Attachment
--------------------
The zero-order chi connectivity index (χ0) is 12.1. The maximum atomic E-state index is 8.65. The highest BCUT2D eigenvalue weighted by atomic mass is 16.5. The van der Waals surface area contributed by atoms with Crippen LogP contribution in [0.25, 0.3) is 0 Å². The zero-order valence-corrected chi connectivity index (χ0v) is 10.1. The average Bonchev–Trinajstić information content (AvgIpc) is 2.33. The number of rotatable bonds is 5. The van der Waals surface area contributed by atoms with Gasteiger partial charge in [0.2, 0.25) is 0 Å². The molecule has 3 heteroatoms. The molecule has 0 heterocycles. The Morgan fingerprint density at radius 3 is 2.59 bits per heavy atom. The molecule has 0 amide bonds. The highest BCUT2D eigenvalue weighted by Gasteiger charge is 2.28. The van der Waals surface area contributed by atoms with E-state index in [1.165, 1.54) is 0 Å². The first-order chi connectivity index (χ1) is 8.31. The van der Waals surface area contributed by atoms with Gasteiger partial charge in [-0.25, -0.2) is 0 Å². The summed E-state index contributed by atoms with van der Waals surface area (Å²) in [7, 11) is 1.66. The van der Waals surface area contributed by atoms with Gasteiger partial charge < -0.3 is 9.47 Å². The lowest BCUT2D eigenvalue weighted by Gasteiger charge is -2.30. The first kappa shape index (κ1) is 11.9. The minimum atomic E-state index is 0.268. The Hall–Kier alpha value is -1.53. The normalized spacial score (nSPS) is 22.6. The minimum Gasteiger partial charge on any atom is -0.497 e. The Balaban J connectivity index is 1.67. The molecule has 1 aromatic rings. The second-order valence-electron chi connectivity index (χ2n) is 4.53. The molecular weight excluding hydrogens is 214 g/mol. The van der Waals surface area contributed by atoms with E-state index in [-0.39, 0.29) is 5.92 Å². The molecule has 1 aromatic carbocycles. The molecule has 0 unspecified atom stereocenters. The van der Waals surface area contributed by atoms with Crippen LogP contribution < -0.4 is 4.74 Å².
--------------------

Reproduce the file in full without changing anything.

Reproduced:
The zero-order chi connectivity index (χ0) is 12.1. The maximum atomic E-state index is 8.65. The highest BCUT2D eigenvalue weighted by atomic mass is 16.5. The van der Waals surface area contributed by atoms with Crippen LogP contribution in [0.25, 0.3) is 0 Å². The zero-order valence-corrected chi connectivity index (χ0v) is 10.1. The average Bonchev–Trinajstić information content (AvgIpc) is 2.33. The number of rotatable bonds is 5. The van der Waals surface area contributed by atoms with Gasteiger partial charge in [0.2, 0.25) is 0 Å². The molecule has 3 heteroatoms. The molecule has 0 heterocycles. The Morgan fingerprint density at radius 3 is 2.59 bits per heavy atom. The molecule has 0 amide bonds. The highest BCUT2D eigenvalue weighted by Gasteiger charge is 2.28. The van der Waals surface area contributed by atoms with E-state index in [1.165, 1.54) is 0 Å². The first-order chi connectivity index (χ1) is 8.31. The van der Waals surface area contributed by atoms with Gasteiger partial charge in [-0.25, -0.2) is 0 Å². The summed E-state index contributed by atoms with van der Waals surface area (Å²) in [7, 11) is 1.66. The van der Waals surface area contributed by atoms with Gasteiger partial charge < -0.3 is 9.47 Å². The lowest BCUT2D eigenvalue weighted by Gasteiger charge is -2.30. The first kappa shape index (κ1) is 11.9. The minimum atomic E-state index is 0.268. The Hall–Kier alpha value is -1.53. The normalized spacial score (nSPS) is 22.6. The minimum Gasteiger partial charge on any atom is -0.497 e. The Balaban J connectivity index is 1.67. The molecule has 1 aromatic rings. The second-order valence-electron chi connectivity index (χ2n) is 4.53. The molecular weight excluding hydrogens is 214 g/mol. The van der Waals surface area contributed by atoms with E-state index in [-0.39, 0.29) is 5.92 Å². The molecule has 1 aromatic carbocycles. The molecule has 0 unspecified atom stereocenters. The van der Waals surface area contributed by atoms with Crippen LogP contribution < -0.4 is 4.74 Å².